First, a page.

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super conductivity

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super conductivity

  1. 1. superconductivity
  2. 2. What is superconductivity History of superconductivity Meissner Effect EXIT Applications
  3. 3. WHAT IS ELECTRICAL CONDUCTION <ul><li>Passage of electrical charge ( Positive or Negative) from one part to other parts of the material under the influence of electrical potential. </li></ul><ul><li>Materials are divided into three main categories on the basis of their Electrical resistivity( ρ = a R / l) expressed in Ohm. </li></ul><ul><li>Conductors ------------------------- 10 -8 -10 -3 </li></ul><ul><li>Semiconductors ------------------- 10 -3 -10 +3 </li></ul><ul><li>Insulators( Dielectrics) ----------- 10 +3 -10 +15 </li></ul>?
  4. 4. What is superconductivity <ul><li>Superconductivity is a phenomenon occurring in certain materials generally at very low temperatures , characterized by exactly zero electrical resistance and the exclusion of the interior magnetic field (the Meissner effect ). </li></ul>?
  5. 5. In simple words For some materials, the resistivity vanishes at some low temperature: they become superconducting . Superconductivity is the ability of certain materials to conduct electrical current with no resistance. Thus, superconductors can carry large amounts of current with little or no loss of energy.
  6. 7. <ul><li>The electrical resistivity of a metallic conductor decreases gradually as the temperature is lowered. </li></ul><ul><li>However, in ordinary conductors such as copper and silver , impurities and other defects impose a lower limit. </li></ul><ul><li>Even near absolute zero a real sample of copper shows a non-zero resistance. </li></ul><ul><li>The resistance of a superconductor, despite these imperfections, drops abruptly to zero when the material is cooled below its &quot; critical temperature &quot;. </li></ul><ul><li>Believe it or not : An electric current flowing in a loop of superconducting wire </li></ul><ul><li>can persist indefinitely with no power source. </li></ul>home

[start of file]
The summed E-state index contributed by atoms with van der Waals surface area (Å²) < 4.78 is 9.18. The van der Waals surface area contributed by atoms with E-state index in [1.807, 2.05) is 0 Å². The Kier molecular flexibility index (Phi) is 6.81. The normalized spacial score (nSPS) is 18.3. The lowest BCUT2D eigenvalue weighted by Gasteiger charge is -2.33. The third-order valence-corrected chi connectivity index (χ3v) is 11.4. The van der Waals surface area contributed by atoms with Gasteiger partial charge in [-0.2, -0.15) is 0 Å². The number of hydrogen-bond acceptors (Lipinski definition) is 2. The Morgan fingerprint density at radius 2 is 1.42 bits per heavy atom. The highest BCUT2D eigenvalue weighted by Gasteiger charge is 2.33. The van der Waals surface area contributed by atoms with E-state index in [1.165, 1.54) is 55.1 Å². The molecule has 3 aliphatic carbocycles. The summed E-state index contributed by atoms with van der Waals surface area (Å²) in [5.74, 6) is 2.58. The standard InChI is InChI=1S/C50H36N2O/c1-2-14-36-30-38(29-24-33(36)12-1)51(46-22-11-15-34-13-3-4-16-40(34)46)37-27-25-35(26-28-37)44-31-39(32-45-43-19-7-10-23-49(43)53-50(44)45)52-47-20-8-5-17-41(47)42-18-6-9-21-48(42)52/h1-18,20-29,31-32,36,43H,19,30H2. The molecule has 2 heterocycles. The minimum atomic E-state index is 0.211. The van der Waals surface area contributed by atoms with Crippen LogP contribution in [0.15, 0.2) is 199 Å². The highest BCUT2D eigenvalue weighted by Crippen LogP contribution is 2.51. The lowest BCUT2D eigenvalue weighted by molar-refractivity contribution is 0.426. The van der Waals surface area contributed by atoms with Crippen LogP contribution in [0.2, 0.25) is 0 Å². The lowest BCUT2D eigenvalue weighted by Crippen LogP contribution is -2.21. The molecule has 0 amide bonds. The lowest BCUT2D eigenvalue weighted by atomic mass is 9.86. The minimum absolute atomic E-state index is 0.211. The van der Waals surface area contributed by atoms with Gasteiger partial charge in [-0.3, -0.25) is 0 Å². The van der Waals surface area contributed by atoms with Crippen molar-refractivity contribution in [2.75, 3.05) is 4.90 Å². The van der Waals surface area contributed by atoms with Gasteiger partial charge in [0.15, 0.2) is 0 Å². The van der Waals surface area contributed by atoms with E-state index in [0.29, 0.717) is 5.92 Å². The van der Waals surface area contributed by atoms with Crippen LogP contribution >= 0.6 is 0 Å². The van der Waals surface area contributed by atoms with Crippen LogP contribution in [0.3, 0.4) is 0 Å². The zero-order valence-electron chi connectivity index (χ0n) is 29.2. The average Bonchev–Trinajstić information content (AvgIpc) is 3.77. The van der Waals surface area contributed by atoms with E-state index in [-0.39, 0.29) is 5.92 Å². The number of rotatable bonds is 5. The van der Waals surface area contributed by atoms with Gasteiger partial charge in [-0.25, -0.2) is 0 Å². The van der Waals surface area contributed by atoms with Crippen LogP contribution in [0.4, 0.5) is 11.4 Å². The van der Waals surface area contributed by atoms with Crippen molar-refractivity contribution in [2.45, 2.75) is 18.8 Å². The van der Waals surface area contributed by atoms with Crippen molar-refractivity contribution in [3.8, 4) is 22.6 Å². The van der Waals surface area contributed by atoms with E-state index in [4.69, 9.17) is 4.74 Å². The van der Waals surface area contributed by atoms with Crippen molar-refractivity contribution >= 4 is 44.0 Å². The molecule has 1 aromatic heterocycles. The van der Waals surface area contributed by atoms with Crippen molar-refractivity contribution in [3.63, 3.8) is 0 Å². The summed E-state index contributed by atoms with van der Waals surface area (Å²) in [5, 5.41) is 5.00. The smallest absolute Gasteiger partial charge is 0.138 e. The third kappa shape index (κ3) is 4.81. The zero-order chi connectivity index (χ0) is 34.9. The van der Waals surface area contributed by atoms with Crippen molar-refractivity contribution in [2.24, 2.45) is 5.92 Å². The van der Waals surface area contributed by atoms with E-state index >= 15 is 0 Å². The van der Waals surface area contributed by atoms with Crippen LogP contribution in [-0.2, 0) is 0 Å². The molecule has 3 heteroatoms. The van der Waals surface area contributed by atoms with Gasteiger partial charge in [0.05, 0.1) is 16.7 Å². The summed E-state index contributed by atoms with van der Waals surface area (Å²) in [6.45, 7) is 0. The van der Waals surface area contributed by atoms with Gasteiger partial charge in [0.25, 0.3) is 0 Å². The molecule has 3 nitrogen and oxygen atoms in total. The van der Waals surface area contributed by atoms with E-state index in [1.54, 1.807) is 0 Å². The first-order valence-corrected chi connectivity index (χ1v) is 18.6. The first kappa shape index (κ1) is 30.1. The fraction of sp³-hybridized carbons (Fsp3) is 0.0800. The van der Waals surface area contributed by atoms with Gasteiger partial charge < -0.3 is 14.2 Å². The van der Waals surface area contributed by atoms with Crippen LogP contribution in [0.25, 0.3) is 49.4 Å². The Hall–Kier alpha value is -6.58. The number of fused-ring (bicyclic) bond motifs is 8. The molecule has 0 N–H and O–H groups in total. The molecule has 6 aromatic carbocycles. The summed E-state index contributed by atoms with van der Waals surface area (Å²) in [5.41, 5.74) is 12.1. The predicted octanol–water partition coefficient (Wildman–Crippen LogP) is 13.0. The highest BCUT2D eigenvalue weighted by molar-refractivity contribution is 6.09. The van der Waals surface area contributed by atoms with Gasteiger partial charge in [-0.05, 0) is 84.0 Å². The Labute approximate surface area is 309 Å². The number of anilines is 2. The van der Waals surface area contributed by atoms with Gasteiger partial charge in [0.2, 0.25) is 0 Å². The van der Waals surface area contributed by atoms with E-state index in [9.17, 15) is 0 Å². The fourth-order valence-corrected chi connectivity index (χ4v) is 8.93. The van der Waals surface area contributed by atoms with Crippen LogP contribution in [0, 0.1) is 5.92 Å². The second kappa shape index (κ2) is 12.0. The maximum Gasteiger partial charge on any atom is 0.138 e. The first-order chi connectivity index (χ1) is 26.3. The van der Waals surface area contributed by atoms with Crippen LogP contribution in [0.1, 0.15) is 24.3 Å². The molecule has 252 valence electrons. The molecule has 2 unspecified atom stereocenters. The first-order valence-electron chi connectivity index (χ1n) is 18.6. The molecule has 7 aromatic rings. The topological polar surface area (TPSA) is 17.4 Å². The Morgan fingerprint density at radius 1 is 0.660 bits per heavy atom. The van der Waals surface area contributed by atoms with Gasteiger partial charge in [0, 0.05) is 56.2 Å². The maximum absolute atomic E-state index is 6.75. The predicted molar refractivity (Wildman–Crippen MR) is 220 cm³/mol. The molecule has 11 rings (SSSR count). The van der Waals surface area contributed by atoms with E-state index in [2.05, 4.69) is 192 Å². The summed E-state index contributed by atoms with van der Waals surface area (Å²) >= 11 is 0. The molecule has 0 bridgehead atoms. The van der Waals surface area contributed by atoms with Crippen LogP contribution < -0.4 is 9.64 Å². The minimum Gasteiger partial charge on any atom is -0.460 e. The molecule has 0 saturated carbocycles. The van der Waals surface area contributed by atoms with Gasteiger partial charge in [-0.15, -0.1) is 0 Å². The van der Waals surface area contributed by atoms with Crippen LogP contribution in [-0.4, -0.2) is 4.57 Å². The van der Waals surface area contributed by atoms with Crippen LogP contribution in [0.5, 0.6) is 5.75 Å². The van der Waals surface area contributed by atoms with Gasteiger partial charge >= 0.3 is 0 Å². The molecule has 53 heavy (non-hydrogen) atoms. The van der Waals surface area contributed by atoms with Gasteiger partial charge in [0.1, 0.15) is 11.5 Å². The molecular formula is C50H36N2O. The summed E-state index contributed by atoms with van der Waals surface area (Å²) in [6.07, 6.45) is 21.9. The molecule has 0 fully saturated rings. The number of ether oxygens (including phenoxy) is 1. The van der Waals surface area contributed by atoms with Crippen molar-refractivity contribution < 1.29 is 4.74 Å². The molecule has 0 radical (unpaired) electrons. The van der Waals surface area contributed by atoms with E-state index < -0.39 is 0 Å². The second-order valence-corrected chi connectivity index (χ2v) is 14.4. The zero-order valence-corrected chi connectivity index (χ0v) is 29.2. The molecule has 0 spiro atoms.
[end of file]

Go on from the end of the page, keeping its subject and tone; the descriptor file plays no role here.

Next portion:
7. 8. T h e   H i s t o r y   of S  u  p  e  r  c  o  n  d  u  c  t  o  r  s Kamerlingh Onnes <ul><li>Superconductivity was discovered in 1911 by Heike Kamerlingh Onnes , who was studying the resistance of solid mercury at cryogenic temperatures using the recently-discovered liquid helium as a refrigerant . </li></ul><ul><li>At the temperature of 4.2 K, he observed that the resistance abruptly disappeared. In subsequent decades, superconductivity was found in several other materials. </li></ul><ul><li>In 1913, lead was found to superconduct at 7 K, and in 1941 niobium nitride was found to superconduct at 16 K. </li></ul>
  8. 9. <ul><li>The next important step in understanding superconductivity occurred in 1933, when Meissner and Ochsenfeld discovered that superconductors expelled applied magnetic fields, a phenomenon which has come to be known as the Meissner effect . </li></ul><ul><li>The complete microscopic theory of superconductivity was finally proposed in 1957 by Bardeen , Cooper , and Schrieffer . This BCS theory explained the superconducting current as a super fluid of Cooper pairs , pairs of electrons interacting through the exchange of phonons. For this work, the authors were awarded the Nobel Prize in 1972. </li></ul><ul><li>In 1962, the first commercial superconducting wire, a niobium - titanium alloy, was developed by researchers at Westinghouse , allowing the construction of the first practical superconducting magnets </li></ul>
  9. 10. High-temperature superconductivity <ul><li>Until 1986, physicists had believed that BCS theory forbade superconductivity at temperatures above about 30 K. </li></ul><ul><li>In that year, Bednorz and Müller discovered superconductivity in a lanthanum -based cuprate perovskite material, which had a transition temperature of 35 K (Nobel Prize in Physics, 1987). It was shortly found that replacing the lanthanum with yttrium , i.e. making YBCO , raised the critical temperature to 92 K, which was important because liquid nitrogen could then be used as a refrigerant (at atmospheric pressure, the boiling point of nitrogen is 77 K) </li></ul><ul><li>This is important commercially because liquid nitrogen can be produced cheaply on-site from air, and is not prone to some of the problems (for instance solid air plugs) of helium in piping. </li></ul>